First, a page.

Quail Hunting Essentials

 

Jase Brooks hunting quail. Photo by Tyler Gagat, @gagat_goes_adventuring
Jase Brooks hunting quail. Photo by Tyler Gagat, @gagat_goes_adventuring

 

Hunting license – Small game licenses are available at https://www.gooutdoorsgeorgia.com. (Quail hunting season is from the second Saturday in November through the end of February.)

Hunter orange clothing – This is often provided by plantations, but it's always good to bring your own. You need some combination of hat, shirt or hunting vest that provides adequate coverage and safety.

Comfortable/durable boots – Quail hunting usually entails a day of walking, and often through thick underbrush.

Brush pants – Thick underbrush will destroy an average pair of pants with surprising efficiency.

Eye protection – It's always responsible to wear protective glasses when shooting firearms (sunglasses do the trick).

Shotgun – The most common gun used is a 20 gauge in either an over/under or a semi-automatic, but people use everything from a .410 to a 12 gauge.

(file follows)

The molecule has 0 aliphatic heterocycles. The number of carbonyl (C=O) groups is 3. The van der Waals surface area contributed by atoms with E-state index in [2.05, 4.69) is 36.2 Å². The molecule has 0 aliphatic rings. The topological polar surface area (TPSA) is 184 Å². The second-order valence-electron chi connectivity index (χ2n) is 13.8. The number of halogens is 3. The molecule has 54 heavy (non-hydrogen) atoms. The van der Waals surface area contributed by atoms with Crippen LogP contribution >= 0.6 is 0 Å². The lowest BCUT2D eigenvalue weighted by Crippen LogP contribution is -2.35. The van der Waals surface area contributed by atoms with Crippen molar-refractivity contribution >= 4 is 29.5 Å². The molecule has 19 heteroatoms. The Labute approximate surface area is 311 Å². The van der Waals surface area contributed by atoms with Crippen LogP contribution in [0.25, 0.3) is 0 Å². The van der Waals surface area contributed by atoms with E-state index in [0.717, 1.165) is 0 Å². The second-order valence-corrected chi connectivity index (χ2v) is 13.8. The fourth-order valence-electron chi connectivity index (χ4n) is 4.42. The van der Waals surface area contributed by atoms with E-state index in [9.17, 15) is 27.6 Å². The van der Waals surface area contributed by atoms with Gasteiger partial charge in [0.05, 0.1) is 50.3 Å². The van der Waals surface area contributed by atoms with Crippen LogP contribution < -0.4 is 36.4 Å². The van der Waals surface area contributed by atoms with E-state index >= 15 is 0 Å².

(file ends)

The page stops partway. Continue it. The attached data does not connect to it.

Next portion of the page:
Hunting vest – These are extremely useful in the field because they offer large pockets for carrying extra shotgun shells and contain a "bird bag" pocket in the back for stowing successfully shot quail on-the-go.

Places to Hunt Quail in Georgia

 

Hunting dogs at Cabin Bluff in Woodbine, Georgia
Hunting dogs at Cabin Bluff in Woodbine, Georgia

 

Southwest Georgia

Ashburn Hill Plantation, Moultrie

Covey Rise Plantation, Camilla

Lenox River Ranch, Lenox

Myrtlewood Plantation & Lodge, Thomasville

Pine Hill Plantation, Donalsonville

Quail Country Plantation, Arlington

Quailridge Plantation, Moultrie

Southern Woods Plantation, Sylvester

Southwind Sporting Clays and Quail Hunting Preserve, Quitman

Wynfield Plantation, Albany

Central South Georgia

McCranie Plantation & Lodge, Eastman

Red Fern Plantation, Statesboro 

RoseAllen Plantation, Lyons

North Georgia

Burnt Pine Plantation, Newborn

Etowah Valley Game Preserve, Dawsonville

South Fork Hunting Preserve, Danielsville

SpringBank Plantation, Adairsville

Central Georgia

Big Red Oak Plantation Shooting Preserve, Gay

Redbone Farms Hunting Preserve, Barnesville

Coastal Georgia

Cabin Bluff, Woodbine

Dorchester Shooting Preserve, Midway

Published: May 2017
Written by: Clint Williams